Galapagos birds: by land, sea, and air

pelican with marine iguana, pelican, marine iguana, Galapagos

Pelican with marine iguana.

The birds of the Galapagos were far beyond my ability to comprehend in a week. There are nineteen species, five of which exist only (are “endemic”) to the islands. They vary from the brown long-necked flightless cormorants to blue-footed boobies, miniaturized penguins, and the varieties of Darwin finches from island to island that led the good man to contemplate “survival of the fittest.”

How did any of them get there? The Galapagos are a thousand miles from anywhere. Fly, glide, ride vegetation rafts, swim up the Humboldt Current?

And what were the odds of a male and female bird of the same species getting there at the same time? What does that mean in terms of all the other birds that launched off deliberately or by accident and perished mid-Pacific Ocean? The Galapagos are small, the Pacific Ocean is large. Sighting land, eden ahead? Let’s go there and evolve into a new species!

Given the magnitude of questions, I am simply going to show you some of my bird photos in the hopes you can catch the wonder without the scientific data. Enjoy!

Immediately below are a lava heron and the famous blue-footed booby:

lava heron, bird, Galapagos

blue booby, Galapagos, birds






Here, the flightless, swimming birds, little penguins and cormorants:

penguin, Galapagos penguins, Galapagos

cormorant, Galapagos, bird

cormorants, Galapagos, birds

Darwin’s finches: yes, beautiful

finch, Darwin's finches, Galapagos, birds finch, Darwin's finches, Galapagos, birds,

And, signing off, with a couple of brown pelicans:

pelican, Galapagos pelican, Galapagos


Galapagos: turtle and tortoise (lack of) romance

She was young and he was old, a mere toddler when President James Garfield was shot in 1881. To be specific, according to our guide, the male giant land tortoise was between 130 and 140 years old and approximately 800 pounds while the female was one-sixth his size and 30 years old at most.


To be more specific, male giant land tortoises do not lose virility or impulse with age. Nor do they care if humans surround them and take photos. Male giant land tortoises, when in the mood, have only one thing in mind. ( . . .  and they achieve this by a sex organ in their tails. Don’t ask.)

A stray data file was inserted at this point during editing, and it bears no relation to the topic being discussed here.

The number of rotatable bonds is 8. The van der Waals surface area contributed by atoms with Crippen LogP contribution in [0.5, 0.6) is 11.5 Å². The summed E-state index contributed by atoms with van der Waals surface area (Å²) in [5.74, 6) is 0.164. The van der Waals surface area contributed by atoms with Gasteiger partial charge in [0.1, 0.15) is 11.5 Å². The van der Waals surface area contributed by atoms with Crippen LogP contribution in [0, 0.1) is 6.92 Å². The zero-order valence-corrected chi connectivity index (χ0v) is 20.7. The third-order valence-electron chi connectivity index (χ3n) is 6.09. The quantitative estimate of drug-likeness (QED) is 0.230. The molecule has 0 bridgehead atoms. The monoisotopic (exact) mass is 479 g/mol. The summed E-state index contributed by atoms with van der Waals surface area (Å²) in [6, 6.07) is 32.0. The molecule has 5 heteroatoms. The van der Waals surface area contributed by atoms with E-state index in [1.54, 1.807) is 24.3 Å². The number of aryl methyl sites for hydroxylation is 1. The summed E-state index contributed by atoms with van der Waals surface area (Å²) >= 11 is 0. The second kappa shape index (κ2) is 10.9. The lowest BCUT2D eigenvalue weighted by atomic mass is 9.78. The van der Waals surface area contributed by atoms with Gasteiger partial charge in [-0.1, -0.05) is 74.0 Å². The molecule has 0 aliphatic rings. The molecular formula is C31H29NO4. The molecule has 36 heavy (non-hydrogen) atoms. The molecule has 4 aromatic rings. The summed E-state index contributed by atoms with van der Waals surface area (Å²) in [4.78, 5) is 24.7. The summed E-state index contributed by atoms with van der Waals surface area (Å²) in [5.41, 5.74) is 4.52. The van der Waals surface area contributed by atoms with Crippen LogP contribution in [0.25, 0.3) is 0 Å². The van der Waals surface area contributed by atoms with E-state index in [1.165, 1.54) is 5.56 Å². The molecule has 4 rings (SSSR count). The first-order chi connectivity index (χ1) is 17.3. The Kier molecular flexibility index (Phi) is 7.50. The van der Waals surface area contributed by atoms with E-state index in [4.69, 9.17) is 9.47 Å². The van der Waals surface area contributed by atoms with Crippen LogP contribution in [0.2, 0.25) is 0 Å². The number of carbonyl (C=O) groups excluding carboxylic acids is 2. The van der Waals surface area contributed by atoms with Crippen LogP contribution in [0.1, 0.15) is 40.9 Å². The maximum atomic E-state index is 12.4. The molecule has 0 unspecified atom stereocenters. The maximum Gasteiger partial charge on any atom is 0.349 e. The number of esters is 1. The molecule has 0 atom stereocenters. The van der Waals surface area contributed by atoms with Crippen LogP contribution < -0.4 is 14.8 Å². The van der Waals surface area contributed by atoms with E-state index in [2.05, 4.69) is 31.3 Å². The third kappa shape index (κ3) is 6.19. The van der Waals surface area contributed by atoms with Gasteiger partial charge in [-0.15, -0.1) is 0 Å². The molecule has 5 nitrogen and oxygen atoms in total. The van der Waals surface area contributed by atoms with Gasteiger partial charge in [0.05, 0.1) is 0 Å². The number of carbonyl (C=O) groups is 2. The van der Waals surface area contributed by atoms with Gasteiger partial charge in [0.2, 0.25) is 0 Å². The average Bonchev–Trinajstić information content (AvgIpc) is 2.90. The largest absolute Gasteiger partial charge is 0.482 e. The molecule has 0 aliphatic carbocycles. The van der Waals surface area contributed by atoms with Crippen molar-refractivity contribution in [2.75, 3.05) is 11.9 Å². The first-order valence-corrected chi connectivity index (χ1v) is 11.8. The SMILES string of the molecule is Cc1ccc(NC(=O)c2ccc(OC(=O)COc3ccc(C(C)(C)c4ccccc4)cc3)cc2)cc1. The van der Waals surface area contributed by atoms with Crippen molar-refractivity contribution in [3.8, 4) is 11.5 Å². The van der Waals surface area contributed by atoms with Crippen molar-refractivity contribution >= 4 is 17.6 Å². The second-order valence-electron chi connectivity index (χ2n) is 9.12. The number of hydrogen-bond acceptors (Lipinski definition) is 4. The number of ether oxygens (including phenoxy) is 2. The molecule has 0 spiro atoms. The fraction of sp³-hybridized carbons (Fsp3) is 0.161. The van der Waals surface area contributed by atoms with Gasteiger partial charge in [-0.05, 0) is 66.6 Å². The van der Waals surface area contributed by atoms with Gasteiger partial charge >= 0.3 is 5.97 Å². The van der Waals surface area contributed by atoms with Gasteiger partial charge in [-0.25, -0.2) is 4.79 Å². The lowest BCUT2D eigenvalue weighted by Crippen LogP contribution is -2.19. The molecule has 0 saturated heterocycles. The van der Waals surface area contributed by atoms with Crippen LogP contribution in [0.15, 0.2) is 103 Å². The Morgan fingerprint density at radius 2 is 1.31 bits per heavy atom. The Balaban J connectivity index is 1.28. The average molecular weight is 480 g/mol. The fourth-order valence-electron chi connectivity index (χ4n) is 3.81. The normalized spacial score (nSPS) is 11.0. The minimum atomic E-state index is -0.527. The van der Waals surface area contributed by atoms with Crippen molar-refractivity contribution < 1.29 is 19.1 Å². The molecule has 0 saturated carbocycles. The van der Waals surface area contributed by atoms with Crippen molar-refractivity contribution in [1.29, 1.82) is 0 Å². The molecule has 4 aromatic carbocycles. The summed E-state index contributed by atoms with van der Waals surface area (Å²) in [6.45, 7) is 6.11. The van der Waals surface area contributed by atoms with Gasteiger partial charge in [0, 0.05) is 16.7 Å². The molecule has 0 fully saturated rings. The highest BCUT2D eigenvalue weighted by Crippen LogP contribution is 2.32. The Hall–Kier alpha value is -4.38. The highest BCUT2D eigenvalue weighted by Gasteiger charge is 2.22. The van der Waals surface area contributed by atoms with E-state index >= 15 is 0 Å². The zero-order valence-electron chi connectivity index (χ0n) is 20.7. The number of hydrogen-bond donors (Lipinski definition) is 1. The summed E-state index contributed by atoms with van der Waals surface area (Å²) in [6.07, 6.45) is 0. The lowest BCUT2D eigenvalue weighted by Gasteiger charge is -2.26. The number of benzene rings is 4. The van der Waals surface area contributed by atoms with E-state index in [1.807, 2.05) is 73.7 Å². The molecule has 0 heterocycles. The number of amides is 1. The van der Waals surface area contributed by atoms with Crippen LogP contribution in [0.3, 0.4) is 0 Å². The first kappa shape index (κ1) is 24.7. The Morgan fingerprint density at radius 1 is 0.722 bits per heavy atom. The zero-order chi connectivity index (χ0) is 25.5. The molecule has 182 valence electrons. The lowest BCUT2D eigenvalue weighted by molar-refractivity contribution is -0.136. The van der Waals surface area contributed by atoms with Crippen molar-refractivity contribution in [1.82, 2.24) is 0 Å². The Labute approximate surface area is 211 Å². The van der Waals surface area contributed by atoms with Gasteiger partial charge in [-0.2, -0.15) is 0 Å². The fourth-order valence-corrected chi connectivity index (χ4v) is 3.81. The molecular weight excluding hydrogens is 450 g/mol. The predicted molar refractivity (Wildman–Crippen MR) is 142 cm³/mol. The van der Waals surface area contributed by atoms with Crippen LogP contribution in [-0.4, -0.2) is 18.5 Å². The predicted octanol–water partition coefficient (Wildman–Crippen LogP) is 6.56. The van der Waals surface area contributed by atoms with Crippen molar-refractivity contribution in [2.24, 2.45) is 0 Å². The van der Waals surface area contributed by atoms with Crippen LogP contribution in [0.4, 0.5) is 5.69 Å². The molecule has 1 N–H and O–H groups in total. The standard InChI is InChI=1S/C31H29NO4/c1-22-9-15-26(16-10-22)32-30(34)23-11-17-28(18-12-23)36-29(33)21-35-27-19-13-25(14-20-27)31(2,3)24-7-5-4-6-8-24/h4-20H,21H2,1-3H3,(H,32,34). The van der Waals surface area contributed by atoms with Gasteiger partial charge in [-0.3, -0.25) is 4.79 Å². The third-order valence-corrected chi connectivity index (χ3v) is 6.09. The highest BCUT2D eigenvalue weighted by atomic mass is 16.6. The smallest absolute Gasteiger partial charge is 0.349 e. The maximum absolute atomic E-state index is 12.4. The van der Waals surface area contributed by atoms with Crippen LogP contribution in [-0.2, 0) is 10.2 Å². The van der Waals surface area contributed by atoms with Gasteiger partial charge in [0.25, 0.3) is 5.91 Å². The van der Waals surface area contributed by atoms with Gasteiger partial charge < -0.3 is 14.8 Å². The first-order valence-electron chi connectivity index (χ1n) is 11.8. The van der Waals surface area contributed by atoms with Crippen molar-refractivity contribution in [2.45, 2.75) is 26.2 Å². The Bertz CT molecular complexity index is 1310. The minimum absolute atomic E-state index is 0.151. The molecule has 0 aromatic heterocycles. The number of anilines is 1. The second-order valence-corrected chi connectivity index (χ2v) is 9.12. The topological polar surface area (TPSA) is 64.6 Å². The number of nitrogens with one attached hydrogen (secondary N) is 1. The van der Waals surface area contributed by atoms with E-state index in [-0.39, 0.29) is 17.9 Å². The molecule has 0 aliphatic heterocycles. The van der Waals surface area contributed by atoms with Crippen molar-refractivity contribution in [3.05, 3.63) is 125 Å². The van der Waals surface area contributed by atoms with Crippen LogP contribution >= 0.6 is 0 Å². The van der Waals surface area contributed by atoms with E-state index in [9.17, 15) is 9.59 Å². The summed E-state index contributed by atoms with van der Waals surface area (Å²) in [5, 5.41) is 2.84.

The female, however, wasn’t on with the same plan. Escape under his fore flipper was her only chance. We women silently encouraged her despite our mutual concern for land tortoises as an vulnerable species.

(They arrived 2-3 million years ago by drifting 600 miles from the South American coast on vegetation rafts or by floating and swimming. Once numbering between 100,000 and 200,000, now 20,000-25,000 tortoises live on the islands, up from a low of 3,000 in the 1970s.)

If impregnated, our female would spend 3 months walking across the island to dig a deep hole in the beach sand, lay her dozen or more eggs in it, and then spend 3 months returning to the center of the island. And then she repeats this for a hundred years.

Tortoises don’t do much else. DSCN3452DSCN3468They hang out in shallow ponds or stroll and nibble cactus pads, grass, and low-hanging fruit. They don’t have to eat or drink for up to a year.

Actually, not needing food or drink worked horribly against them when whalers, fur sealers, and buccaneers realized they could chuck live giant tortoises in the holds of their ships to kill whenever they wanted fresh meat – though the tortoises did have distinction of having the islands named after them. Galapagos means “saddle” in Spanish. The giant land tortoises come in two main groups: the smaller saddleback with a shell that curves downward in the middle, and the domed back with a shell that is domed. Our May-December couple was domed.



Sea turtles, on the other hand, have their own mating issues. An adult male, about 2/3rds the size of an adult female, climbs on top of the female at sea while his buddies or rivals push in. The female holds both herself and the mating male up, trying not to drown. Below you see the male on a free ride while another male is coming in from the side. The female? … well, she’s under water.